In May 2018, Sterling Mayor Skip Lee sent a message conveying that the city needed to become more proactive with the industrial blight on its riverfront.
The Lawrence Brothers building is not the gateway a city wants to project when pursuing economic development opportunities or trying to fight the battle against rural population loss. Residents’ frustration grows from the juxtaposition of a hotel and park that has been built across the river.
The city had unsuccessfully applied for a U.S. Environmental Protection Agency Brownfields Assessment Grant for 8 years, and until more was known about what needed to be cleaned up, the fate of the building couldn’t be decided.
“We need to figure out what’s in there and what needs to be done,” Lee told the Daily Gazette. “We can’t keep waiting – we have to at least find a way to get the process going ourselves.”
So while the city continued to apply for EPA grants, it decided to take matters into its own hands. When nearly $500,000 from an old state revolving loan program was released without restrictions to the city, $125,000 was used to get the assessment work restarted at the Lawrence site.
The assessment results are in and the city seems to be convinced that the cleanup is manageable and the building has great redevelopment potential. A few developers are interested, making it critical to keep moving ahead.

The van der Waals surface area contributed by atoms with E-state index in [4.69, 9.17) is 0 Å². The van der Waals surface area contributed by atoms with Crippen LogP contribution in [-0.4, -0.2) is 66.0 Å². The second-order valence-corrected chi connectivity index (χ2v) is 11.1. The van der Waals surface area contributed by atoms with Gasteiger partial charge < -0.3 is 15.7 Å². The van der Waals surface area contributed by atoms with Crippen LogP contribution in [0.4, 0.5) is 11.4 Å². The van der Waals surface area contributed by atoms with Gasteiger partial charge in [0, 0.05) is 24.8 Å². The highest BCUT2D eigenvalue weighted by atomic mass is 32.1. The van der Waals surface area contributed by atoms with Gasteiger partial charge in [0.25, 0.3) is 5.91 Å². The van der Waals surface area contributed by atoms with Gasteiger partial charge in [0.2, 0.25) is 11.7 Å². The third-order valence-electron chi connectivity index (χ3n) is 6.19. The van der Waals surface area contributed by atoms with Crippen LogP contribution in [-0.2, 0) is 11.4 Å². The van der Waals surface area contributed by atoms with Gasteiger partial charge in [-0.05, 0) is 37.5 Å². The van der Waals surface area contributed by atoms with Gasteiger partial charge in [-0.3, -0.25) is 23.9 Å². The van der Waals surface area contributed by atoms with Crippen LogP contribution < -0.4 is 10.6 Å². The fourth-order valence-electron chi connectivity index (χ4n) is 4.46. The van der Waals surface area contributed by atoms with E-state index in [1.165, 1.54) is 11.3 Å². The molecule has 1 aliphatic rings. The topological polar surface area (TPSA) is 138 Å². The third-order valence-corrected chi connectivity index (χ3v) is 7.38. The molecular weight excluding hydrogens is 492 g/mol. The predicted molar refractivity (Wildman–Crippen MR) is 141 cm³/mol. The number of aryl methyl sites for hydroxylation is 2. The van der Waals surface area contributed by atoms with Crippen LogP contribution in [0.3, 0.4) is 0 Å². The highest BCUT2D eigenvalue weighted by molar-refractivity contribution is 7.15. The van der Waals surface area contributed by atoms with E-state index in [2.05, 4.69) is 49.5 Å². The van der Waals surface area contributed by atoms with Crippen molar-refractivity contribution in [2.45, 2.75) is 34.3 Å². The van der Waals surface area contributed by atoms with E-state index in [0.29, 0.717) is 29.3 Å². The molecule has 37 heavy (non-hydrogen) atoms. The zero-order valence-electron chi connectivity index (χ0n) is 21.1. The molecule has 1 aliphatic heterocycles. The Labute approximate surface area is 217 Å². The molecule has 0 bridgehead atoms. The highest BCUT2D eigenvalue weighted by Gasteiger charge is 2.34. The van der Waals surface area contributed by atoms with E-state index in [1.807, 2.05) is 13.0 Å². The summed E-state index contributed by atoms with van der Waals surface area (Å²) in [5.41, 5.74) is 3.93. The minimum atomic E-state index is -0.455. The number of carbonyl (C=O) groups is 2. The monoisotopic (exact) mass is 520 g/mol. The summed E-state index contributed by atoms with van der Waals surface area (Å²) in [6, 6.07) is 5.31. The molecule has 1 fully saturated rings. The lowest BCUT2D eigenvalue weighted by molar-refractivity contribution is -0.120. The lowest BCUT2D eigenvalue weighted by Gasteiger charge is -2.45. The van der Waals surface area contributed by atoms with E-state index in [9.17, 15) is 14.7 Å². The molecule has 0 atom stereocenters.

The city took a big leap Monday when the council approved spending $75,100 to do a marketing and feasibility study for the Lawrence and Stanley National buildings. Gary W. Anderson Architects of Rockford will lead the study, while bringing in Hunden Strategic Partners to identify the best uses for the building.
Anderson is no stranger to Sterling’s riverfront – his firm did a master plan for the area many years ago. The firm specializes in adaptive reuse and historic preservation projects, doing much of the planning that has gone into the ongoing transformation of Rockford’s riverfront district.
The process in Sterling stalled many years ago, but the city must make sure that doesn’t happen again. Several realities have changed since the master plan was done. The economy is much improved and the availability of Historic Tax Credits for brownfields developers in Illinois could be a game-changer. The continuing work on the Rock Falls side of the riverfront could also help lure investment dollars.
The council received another important message at its Monday meeting. An EPA webinar on brownfields redevelopment reiterated that time kills all deals. Time also makes all projects much more expensive.
Brownfields cleanup and redevelopment is an incredibly difficult and costly process – each city’s experience is unique to them. The time has come to do whatever it takes to keep the process moving along. There is developer interest and Anderson has a long list of more brownfields redevelopment specialists he has worked with.
It takes a great deal of resolve to see projects of this scale through. It will take unwavering commitment and focus from several city administrations, but the potential benefits are enormous as is the cost of kicking the can down the road again. It’s time to strike while the iron is hot.